Asking these basic questions of Book of Mormon texts may seem superfluous, but they allow, for instance, a detailed discussion of the person and mission of Nephi before a reader begins a study of 1 Nephi and allow teachers to point out to students how a book from the small plates differs from an abridged book in the plates of Mormon. Discussing dating, such as the fact that 1 Nephi was written about 570 BC, helps students understand that the events of 1 Nephi are being recorded long after the fact—when Nephi understood the eventual results of his brothers’ rebelliousness and has experienced the warfare that arose between his descendants and the Lamanites. As always, discussions of Book of Mormon audiences rightly stress that ancient prophets were not only aware of their own people and descendants but also specifically wrote with the latter-day reader in mind.
Other important historical questions include asking what occasioned the event or teaching that a scripture records and then asking how the historical and cultural contexts affect the interpretation of the passage. Student manuals and the instructor’s own training help provide useful background information about these areas. In certain settings, this is also the stage in the exegetical process where we can judiciously introduce some of the findings of outside scholarship—whereas confessional and prescriptive exegesis may often not accept the conclusions of secular scholarship, generally, these scholars have correctly observed features in the text that we, in turn, are called upon to explain in a faithful way. Students will, at some point, come upon many of these arguments, once again in reading outside of school or college or simply through the popular media, where newsmagazines and television documentaries frequently feature issues in religious and biblical studies. As a result, helping our students know what the questions are and where to look for acceptable answers, both inside and outside the Latter-day Saint community, will help them discuss such issues intelligently and faithfully. As President Spencer W. Kimball taught, we should be “‘bilingual’ . . . in the language of scholarship, and . . . in the language of spiritual things.” President Gordon B. Hinckley has encouraged religious educators “to be reading secular history, the great literature that has survived the ages, and the contemporary thinkers and doers. In so doing we will find inspiration to pass on to our students who will need all the balanced strength they can get as they face the world into which they move.”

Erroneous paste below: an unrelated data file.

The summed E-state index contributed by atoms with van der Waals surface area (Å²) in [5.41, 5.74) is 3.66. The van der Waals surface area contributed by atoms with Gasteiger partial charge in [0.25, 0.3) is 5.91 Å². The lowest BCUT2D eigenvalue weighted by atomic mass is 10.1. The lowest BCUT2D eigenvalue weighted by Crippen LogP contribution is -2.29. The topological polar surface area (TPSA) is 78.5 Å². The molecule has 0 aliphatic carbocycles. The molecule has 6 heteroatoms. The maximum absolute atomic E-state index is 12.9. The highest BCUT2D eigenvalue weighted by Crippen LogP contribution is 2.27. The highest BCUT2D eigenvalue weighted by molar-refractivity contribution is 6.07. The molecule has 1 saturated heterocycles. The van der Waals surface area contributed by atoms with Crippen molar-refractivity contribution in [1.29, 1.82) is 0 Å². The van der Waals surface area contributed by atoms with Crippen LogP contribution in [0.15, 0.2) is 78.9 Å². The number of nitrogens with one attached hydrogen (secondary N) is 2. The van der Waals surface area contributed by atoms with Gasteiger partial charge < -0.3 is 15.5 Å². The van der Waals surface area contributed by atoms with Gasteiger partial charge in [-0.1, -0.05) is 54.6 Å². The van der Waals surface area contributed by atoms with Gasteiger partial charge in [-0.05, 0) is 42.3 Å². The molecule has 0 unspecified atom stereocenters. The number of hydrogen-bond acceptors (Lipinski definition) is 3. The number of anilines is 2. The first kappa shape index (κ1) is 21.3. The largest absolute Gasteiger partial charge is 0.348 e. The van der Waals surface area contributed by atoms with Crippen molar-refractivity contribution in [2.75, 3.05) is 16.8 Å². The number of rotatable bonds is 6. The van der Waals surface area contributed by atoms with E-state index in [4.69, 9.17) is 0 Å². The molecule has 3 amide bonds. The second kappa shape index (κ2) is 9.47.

One such historical question concerns how the information in scripture came first from the original source, then to the author, and finally through editors and translators to the modern reader. Sometimes this process involves compositional issues that many confessional approaches to scripture can, at times, find problematic. For instance, studies of the Johannine corpus have not only questioned whether the Apostle John authored all five works attributed to him but also have postulated a complex compositional history that begins with the Beloved Disciple—possibly but not necessarily John—as a source, whose material was then worked into the Fourth Gospel by a later Evangelist, and whose school then produced an elder who authored the epistles and a final editor for the Gospel. Apparent differences in style have then suggested a completely different author for the Apocalypse. As noted above, latter-day revelation confirms the Apostle John as the author of virtually all of the Johannine writings. Nevertheless, the final verses of the Gospel were clearly written by someone else (John 21:24–25), suggesting that the Johannine writings did have some kind of editorial history. Comparing the possible compositional history of the Gospel of John to the process involved in the composition and abridgment of the Book of Mormon can help students understand the evidence in a way that does not challenge apostolic authority for the Gospel of John. For instance, the great sermon on the infinite and eternal Atonement of Christ in Alma 34 was delivered by Amulek, apparently recorded by Alma2, abridged by Mormon, and then translated and published by Joseph Smith, thus demonstrating that collecting and editing does, in fact, happen in scripture.